English World Heritage Sites Get Strong Protection
Communities and Local Government (UK)
England's World Heritage Sites to get strongest ever protections
The nation's most important historical landmarks are to receive greater protection than ever before, Communities Minister Baroness Andrews announced today.
The Government is taking action to protect all 17 English World Heritage Sites, which include the Tower of London, Hadrian's Wall, the Ironbridge Gorge, Maritime Greenwich and Durham Castle.
For the first time the government wants to put all English World Heritage Sites on the same national footing as its conservation areas, national parks and areas of outstanding beauty by including them in national planning protection rules.
World Heritage status is only granted by United Nations Educational, Scientific and Cultural Organisation (UNESCO) for major world cultural and natural heritage locations considered to have outstanding universal value. The UNESCO World Heritage Committee will meet in July to review new and existing sites.
Currently over half of our World Heritage Sites are not in previously protected conservation areas. The changes which are being consulted on will prevent minor development occurring without specific planning permission. Seemingly minor changes such as roof alterations, new buildings nearby or artificial stoning could when added together have a devastating impact on a World Heritage Site.
This will mean that the Cornwall and West Devon Mining Landscape, the most recently recognised site which is particularly vulnerable, will be covered for the first time. The development controls are also extended across Stonehenge, Blenheim Palace, the City of Bath, Christchurch College in Canterbury, the Dorset and Devon 'Jurassic' Coast, Derwent Valley Mills and Lime Street Station in Liverpool.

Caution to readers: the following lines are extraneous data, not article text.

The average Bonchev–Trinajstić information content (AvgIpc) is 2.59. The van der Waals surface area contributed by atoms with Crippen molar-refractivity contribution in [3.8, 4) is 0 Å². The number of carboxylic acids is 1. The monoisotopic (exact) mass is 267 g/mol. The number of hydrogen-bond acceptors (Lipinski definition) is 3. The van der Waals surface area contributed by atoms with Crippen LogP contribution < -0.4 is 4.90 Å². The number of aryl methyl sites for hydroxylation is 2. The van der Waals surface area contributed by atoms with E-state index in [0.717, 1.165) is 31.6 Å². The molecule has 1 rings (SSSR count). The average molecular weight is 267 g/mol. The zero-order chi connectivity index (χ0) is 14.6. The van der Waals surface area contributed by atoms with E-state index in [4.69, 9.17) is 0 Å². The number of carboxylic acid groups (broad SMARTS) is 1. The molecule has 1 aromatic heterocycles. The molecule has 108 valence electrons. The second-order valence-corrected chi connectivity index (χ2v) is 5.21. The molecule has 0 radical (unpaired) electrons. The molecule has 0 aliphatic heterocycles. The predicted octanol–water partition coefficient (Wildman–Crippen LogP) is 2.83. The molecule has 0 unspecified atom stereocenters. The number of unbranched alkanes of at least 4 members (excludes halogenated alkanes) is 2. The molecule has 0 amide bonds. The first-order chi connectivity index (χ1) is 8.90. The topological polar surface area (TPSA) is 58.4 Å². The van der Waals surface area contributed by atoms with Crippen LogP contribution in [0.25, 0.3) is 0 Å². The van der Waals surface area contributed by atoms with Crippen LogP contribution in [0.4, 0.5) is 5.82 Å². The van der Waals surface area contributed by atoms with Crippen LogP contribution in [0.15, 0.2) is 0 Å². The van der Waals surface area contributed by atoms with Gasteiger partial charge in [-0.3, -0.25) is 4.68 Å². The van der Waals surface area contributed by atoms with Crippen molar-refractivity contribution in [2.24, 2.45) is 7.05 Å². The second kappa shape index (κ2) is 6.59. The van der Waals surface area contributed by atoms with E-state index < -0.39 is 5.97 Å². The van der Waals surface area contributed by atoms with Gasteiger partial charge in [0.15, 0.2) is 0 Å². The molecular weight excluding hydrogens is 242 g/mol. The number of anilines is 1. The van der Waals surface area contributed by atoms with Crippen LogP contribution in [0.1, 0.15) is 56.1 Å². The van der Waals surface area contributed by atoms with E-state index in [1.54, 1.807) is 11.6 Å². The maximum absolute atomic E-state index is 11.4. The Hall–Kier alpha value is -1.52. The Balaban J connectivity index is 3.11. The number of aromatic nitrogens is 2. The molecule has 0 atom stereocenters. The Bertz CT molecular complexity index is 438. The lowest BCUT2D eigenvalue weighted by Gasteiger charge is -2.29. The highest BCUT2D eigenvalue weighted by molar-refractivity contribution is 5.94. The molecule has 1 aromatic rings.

In addition English Heritage is publishing guidance today that gives detailed advice on how to give proper consideration and protections to World Heritage Sites.
Communities Minister, Baroness Andrews said:
"Britain has a unique heritage with many famous buildings and landmarks stretching from Stonehenge to the Royal Botanic Gardens. We want to ensure that our historic buildings and landmarks and our cultural treasures are preserved for current and future generations.
"We are changing the planning rules to give all English World Heritage Sites the best protection from potentially damaging developments that could threaten the authenticity, accessibility and charm or character of our most important places."
Dr Christopher Young, Head of World Heritage and International Policy for English Heritage, said:
"One of the significant threats faced by World Heritage Sites in England is the incremental damage to those that fall outside of the protection provided by conservation areas, national parks or areas of outstanding natural beauty. We welcome that this destructive anomaly that threatens these few vulnerable sites has now been addressed by the planning system. This new planning circular will offer the basic protection that should be expected for sites of such outstanding international importance.
"As important as providing planning protection for these sites is the inclusion of expert guidance on the protection and enhancement of their universal value. The supplementary advice provided by English Heritage is guided by our published Conservation Principles and will make sure that England has some of the most beautiful, historically important and competently cared-for sites in the world."